Life can get busy. Work, more work, family obligations, school, and the list goes on. Overwhelm from all the responsibilities creates stress. Stress makes relaxation and having mental perspective difficult to access. I have seen in my New York psychotherapy practice how important taking the time to de-stress and relax is to gain the perspective needed to make healthy and meaningful life decisions. Here are some novel and effective ways to relax. You can even bring the family along.
3 Ways to Relax and Find Perspective
1. Getting out in nature
Does nature help mental health?
It can be hard to make or find the time to connect with nature, or even to find the nature if we do make the time. In big cities such as New York and Los Angeles people are without access to larger green spaces unless the own a car. Why is it important? Research shows that exposure to the outdoors can have positive and profound affects on mental outlook, mood and physical health. One recent study showed that just a 30 minuted walk in nature each week had a significant impact on mood. Another study showed just ten minutes sitting or walking in nature had a positive impact on emotional wellbeing!
As we become more connected to the world and each other through our smart phones and devices, what does that mean for our connection to nature?
Journalist and child advocacy expert, Richard Louv argues that there is an unhealthy divide between children and the outdoors. With his critical acclaimed books, Last Child in the Woods, Nature Principal, and Vitamin N, he helped launch an international movement to connect children and their families to nature.
The author directly links the lack of nature in the lives of today's wired generation—he calls "nature-deficit"—to some of the most disturbing childhood trends, such as the rises in obesity, attention disorders, and depression.
The future will belong to the nature-smart—those individuals, families, businesses, and political leaders who develop a deeper understanding of the transformative power of the natural world and who balance the virtual with the real. The more high-tech we become, the more nature we need.”
Being in nature allows us to get out of our head and into our body. It can build perspective because it reminds us how small we are and how big the world around us is. As the weather gets warmer and the days get longer we might feel a pull to be outside more. Looking at the ocean, walking in the woods, working in a garden, playing sports or engaging in physical activity outside are all great ways to engage with nature.
Does being nature help with stress?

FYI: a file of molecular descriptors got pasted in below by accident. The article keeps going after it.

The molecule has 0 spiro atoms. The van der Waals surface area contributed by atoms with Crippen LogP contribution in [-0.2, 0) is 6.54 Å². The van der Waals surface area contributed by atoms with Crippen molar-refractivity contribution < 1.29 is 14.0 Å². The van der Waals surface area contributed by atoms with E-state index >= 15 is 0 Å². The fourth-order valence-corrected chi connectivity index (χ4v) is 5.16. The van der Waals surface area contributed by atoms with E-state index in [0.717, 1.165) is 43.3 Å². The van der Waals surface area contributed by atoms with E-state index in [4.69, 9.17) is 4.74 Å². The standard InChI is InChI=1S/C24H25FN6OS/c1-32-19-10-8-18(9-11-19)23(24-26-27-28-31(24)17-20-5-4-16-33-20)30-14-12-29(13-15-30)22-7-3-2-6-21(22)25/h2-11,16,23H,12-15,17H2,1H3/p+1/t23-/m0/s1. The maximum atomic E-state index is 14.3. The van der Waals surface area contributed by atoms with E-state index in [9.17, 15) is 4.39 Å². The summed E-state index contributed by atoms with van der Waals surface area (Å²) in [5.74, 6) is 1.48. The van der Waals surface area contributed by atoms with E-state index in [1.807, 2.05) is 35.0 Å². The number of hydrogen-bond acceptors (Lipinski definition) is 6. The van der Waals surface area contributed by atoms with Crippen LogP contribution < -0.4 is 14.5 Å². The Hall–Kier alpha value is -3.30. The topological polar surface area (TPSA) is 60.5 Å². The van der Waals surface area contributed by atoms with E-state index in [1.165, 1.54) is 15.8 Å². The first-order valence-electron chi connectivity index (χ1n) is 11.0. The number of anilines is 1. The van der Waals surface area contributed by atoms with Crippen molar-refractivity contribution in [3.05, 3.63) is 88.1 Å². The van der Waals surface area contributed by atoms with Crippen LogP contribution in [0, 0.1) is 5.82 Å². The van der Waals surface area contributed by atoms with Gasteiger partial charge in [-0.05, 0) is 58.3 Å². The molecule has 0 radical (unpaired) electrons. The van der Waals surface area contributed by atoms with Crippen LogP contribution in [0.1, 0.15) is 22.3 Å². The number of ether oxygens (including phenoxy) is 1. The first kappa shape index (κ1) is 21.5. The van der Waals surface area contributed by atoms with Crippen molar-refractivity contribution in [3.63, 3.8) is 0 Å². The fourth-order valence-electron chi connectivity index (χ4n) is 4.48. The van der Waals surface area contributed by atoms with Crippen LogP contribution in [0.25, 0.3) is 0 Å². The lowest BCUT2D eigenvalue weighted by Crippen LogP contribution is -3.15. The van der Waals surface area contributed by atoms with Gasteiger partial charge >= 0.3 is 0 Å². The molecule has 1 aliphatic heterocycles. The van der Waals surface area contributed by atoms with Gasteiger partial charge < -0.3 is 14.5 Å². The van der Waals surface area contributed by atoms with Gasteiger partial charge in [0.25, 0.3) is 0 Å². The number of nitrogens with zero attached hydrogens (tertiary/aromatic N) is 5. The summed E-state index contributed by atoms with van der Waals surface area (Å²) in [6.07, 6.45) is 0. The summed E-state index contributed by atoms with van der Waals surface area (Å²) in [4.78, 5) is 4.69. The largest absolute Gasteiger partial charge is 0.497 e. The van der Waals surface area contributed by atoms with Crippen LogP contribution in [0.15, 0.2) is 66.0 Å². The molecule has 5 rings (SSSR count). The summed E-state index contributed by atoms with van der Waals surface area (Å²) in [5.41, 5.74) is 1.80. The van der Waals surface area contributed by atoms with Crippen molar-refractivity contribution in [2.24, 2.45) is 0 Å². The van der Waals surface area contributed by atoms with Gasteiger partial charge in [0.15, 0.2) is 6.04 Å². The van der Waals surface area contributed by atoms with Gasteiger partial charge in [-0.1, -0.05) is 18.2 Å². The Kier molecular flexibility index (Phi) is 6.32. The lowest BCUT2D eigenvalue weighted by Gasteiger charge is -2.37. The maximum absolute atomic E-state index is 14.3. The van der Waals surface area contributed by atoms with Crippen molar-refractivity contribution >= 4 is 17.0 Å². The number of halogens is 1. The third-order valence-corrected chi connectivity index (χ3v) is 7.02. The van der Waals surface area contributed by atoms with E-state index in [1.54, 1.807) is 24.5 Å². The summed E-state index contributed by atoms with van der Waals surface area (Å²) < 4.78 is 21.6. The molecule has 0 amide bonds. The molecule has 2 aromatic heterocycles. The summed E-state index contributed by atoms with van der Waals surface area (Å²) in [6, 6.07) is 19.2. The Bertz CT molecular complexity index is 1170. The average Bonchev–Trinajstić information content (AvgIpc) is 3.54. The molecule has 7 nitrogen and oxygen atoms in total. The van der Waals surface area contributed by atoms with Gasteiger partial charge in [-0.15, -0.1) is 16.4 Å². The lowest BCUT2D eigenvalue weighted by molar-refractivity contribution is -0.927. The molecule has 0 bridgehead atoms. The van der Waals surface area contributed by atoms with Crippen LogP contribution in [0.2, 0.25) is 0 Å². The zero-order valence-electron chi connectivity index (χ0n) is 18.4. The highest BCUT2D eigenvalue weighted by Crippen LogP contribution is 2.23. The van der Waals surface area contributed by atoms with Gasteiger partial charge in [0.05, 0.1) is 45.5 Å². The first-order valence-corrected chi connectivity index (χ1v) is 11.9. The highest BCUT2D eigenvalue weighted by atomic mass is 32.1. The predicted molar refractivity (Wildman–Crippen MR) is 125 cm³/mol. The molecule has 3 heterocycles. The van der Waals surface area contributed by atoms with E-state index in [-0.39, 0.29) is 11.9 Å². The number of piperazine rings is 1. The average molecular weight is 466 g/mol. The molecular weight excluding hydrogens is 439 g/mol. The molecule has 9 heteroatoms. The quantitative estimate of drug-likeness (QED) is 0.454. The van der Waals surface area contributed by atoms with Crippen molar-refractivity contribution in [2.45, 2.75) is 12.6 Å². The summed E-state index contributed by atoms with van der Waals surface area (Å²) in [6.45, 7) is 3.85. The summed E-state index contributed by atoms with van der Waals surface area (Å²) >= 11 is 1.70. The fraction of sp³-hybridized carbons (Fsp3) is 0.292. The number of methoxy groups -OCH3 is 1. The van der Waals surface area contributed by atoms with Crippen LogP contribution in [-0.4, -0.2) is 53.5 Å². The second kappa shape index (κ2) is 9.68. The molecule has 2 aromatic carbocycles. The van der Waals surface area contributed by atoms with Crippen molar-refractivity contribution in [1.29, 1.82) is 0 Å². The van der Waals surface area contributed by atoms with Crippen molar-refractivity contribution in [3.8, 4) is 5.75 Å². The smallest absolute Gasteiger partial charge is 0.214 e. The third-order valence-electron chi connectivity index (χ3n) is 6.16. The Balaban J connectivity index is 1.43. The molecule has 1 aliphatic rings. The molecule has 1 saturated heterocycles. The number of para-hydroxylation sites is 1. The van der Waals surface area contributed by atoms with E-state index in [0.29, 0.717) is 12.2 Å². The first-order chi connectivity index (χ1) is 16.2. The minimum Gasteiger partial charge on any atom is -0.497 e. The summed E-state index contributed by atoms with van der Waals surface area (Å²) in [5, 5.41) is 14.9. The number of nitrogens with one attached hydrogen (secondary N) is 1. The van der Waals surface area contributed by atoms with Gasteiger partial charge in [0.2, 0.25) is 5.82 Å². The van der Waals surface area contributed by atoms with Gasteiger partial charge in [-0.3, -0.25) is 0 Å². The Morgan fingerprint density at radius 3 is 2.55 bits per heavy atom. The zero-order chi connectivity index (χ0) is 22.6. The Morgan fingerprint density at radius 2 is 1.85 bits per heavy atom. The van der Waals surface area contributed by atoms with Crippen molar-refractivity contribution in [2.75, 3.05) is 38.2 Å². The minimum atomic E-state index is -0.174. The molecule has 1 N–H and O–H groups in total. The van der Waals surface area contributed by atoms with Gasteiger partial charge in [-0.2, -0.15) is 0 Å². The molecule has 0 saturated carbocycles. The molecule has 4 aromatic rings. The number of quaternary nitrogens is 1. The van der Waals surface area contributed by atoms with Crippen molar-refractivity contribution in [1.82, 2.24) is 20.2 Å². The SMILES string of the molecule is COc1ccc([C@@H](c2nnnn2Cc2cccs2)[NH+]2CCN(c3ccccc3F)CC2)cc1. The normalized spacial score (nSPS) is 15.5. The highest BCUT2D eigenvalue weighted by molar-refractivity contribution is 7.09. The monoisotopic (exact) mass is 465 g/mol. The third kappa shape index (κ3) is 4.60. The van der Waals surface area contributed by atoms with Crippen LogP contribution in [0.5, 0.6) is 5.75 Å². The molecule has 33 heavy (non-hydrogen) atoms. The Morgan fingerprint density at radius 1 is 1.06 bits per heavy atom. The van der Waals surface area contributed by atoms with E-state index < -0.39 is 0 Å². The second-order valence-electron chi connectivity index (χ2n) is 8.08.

Spending time in nature does help with lowering stress. There are studies showing the positive impact nature has on many aspects of stress: feeling disconnected, depressed, anxious and fatigued.
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2) Learning Something New
Explore New Places
Another great way to de-stress, relax and gain mental perspective on your life is to do something new. Exploring novel environments help us create good stress-the excitement of learning something new-that ultimately helps the bad stress of being in that anxious or fear response chronically reset.
Going to new places can also shake up our routine. Maybe it's a walk in a different neighborhood or a road trip to a city or park you have never experienced. Experiences that are new and different can help us gain perspective by seeing what else is out there, who else is out there, and how they live. It can be inspiring and invigorating.
Learn a New Skill
One form of brain training is learning something new, whether it is juggling or how to play the piano. Research shows that the novelty enhances brain performance and also contributes to anti-aging. New neural (brain) pathways are formed when we learn a new skill.
Learning a new skill, especially if it makes us focus, has a moderate degree of challenge, contributes to having a 'peak' experience. Peak performance experiences happen in moments when learning something new when the learner experiences a sense of ease, where the body and mind feel synchronized.
When people learn and have some degree of mastery it is often accompanied by a good feeling and sense of accomplishment. When learning a new skill does not contribute to feeling relaxed and mental perspective is when the individual is overly fixated on a particular outcome. We often call that being a 'perfectionist.' Setting the goal too high, then inevitably experiencing frustration and disappointment is not a healthy approach.
Reduce your stress by teaching the automatic-functioning brain to reset